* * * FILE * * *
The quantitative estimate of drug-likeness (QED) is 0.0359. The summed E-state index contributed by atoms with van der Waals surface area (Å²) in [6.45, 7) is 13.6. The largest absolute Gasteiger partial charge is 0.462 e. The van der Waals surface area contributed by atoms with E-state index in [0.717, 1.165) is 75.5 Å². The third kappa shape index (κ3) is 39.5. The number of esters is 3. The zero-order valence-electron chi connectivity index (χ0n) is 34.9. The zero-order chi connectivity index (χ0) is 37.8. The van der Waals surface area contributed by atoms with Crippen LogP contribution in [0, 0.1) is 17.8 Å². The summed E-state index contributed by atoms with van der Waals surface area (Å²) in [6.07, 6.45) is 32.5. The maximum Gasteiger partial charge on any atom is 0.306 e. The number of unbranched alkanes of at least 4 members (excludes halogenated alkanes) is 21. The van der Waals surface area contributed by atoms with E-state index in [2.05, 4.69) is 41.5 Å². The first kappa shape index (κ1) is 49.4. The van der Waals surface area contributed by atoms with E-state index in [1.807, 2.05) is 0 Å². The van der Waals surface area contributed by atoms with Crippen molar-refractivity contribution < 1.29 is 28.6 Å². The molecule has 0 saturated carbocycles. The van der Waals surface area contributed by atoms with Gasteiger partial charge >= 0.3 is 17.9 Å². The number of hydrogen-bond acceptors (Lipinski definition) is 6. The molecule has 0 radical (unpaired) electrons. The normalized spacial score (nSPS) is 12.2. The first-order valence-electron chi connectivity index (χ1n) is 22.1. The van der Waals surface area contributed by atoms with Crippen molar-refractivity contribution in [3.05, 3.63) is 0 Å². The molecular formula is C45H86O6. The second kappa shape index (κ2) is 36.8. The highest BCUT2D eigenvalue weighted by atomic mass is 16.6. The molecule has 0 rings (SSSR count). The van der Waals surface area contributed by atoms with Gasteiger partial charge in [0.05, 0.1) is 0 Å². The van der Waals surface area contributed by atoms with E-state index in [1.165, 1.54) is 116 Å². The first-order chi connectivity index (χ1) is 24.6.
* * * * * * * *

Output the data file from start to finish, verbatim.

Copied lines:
The quantitative estimate of drug-likeness (QED) is 0.0359. The summed E-state index contributed by atoms with van der Waals surface area (Å²) in [6.45, 7) is 13.6. The largest absolute Gasteiger partial charge is 0.462 e. The van der Waals surface area contributed by atoms with E-state index in [0.717, 1.165) is 75.5 Å². The third kappa shape index (κ3) is 39.5. The number of esters is 3. The zero-order valence-electron chi connectivity index (χ0n) is 34.9. The zero-order chi connectivity index (χ0) is 37.8. The van der Waals surface area contributed by atoms with Crippen LogP contribution in [0, 0.1) is 17.8 Å². The summed E-state index contributed by atoms with van der Waals surface area (Å²) in [6.07, 6.45) is 32.5. The maximum Gasteiger partial charge on any atom is 0.306 e. The number of unbranched alkanes of at least 4 members (excludes halogenated alkanes) is 21. The van der Waals surface area contributed by atoms with E-state index in [2.05, 4.69) is 41.5 Å². The first kappa shape index (κ1) is 49.4. The van der Waals surface area contributed by atoms with E-state index in [1.807, 2.05) is 0 Å². The van der Waals surface area contributed by atoms with Crippen molar-refractivity contribution < 1.29 is 28.6 Å². The molecule has 0 saturated carbocycles. The van der Waals surface area contributed by atoms with Gasteiger partial charge >= 0.3 is 17.9 Å². The number of hydrogen-bond acceptors (Lipinski definition) is 6. The molecule has 0 radical (unpaired) electrons. The normalized spacial score (nSPS) is 12.2. The first-order valence-electron chi connectivity index (χ1n) is 22.1. The van der Waals surface area contributed by atoms with Crippen molar-refractivity contribution in [3.05, 3.63) is 0 Å². The molecular formula is C45H86O6. The second kappa shape index (κ2) is 36.8. The highest BCUT2D eigenvalue weighted by atomic mass is 16.6. The molecule has 0 rings (SSSR count). The van der Waals surface area contributed by atoms with Gasteiger partial charge in [0.05, 0.1) is 0 Å². The van der Waals surface area contributed by atoms with E-state index in [1.165, 1.54) is 116 Å². The first-order chi connectivity index (χ1) is 24.6.